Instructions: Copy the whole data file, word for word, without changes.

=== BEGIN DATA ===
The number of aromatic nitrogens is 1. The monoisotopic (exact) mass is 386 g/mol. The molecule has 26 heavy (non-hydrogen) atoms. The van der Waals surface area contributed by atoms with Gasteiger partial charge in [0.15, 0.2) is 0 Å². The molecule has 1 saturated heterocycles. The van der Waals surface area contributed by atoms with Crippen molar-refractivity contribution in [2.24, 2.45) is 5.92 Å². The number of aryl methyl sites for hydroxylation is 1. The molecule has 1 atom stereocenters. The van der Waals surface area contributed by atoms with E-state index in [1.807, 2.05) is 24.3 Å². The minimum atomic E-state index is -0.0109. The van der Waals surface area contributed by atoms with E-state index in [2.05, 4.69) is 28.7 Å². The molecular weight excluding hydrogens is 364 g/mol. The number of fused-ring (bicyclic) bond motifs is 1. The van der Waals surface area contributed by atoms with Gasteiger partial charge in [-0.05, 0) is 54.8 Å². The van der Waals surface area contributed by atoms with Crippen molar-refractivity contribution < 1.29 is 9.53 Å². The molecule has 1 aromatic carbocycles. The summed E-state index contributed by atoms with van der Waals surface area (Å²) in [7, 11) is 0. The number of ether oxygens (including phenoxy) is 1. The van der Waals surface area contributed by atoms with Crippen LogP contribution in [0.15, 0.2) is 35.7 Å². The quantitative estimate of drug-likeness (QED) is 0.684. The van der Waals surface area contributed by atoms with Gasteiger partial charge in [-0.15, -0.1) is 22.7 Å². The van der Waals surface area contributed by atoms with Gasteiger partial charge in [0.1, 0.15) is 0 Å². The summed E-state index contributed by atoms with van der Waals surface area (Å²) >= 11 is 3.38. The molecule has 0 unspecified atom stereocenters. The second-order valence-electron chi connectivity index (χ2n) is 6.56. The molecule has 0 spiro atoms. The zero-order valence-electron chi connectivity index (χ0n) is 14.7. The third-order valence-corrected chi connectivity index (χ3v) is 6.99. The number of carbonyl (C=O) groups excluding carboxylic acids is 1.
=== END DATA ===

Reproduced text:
The number of aromatic nitrogens is 1. The monoisotopic (exact) mass is 386 g/mol. The molecule has 26 heavy (non-hydrogen) atoms. The van der Waals surface area contributed by atoms with Gasteiger partial charge in [0.15, 0.2) is 0 Å². The molecule has 1 saturated heterocycles. The van der Waals surface area contributed by atoms with Crippen molar-refractivity contribution in [2.24, 2.45) is 5.92 Å². The number of aryl methyl sites for hydroxylation is 1. The molecule has 1 atom stereocenters. The van der Waals surface area contributed by atoms with E-state index in [1.807, 2.05) is 24.3 Å². The minimum atomic E-state index is -0.0109. The van der Waals surface area contributed by atoms with E-state index in [2.05, 4.69) is 28.7 Å². The molecular weight excluding hydrogens is 364 g/mol. The number of fused-ring (bicyclic) bond motifs is 1. The van der Waals surface area contributed by atoms with Gasteiger partial charge in [-0.05, 0) is 54.8 Å². The van der Waals surface area contributed by atoms with Crippen molar-refractivity contribution < 1.29 is 9.53 Å². The molecule has 1 aromatic carbocycles. The summed E-state index contributed by atoms with van der Waals surface area (Å²) in [7, 11) is 0. The number of ether oxygens (including phenoxy) is 1. The van der Waals surface area contributed by atoms with Crippen LogP contribution in [0.15, 0.2) is 35.7 Å². The quantitative estimate of drug-likeness (QED) is 0.684. The van der Waals surface area contributed by atoms with Gasteiger partial charge in [-0.15, -0.1) is 22.7 Å². The van der Waals surface area contributed by atoms with Gasteiger partial charge in [0.1, 0.15) is 0 Å². The summed E-state index contributed by atoms with van der Waals surface area (Å²) >= 11 is 3.38. The molecule has 0 unspecified atom stereocenters. The second-order valence-electron chi connectivity index (χ2n) is 6.56. The molecule has 0 spiro atoms. The zero-order valence-electron chi connectivity index (χ0n) is 14.7. The third-order valence-corrected chi connectivity index (χ3v) is 6.99. The number of carbonyl (C=O) groups excluding carboxylic acids is 1.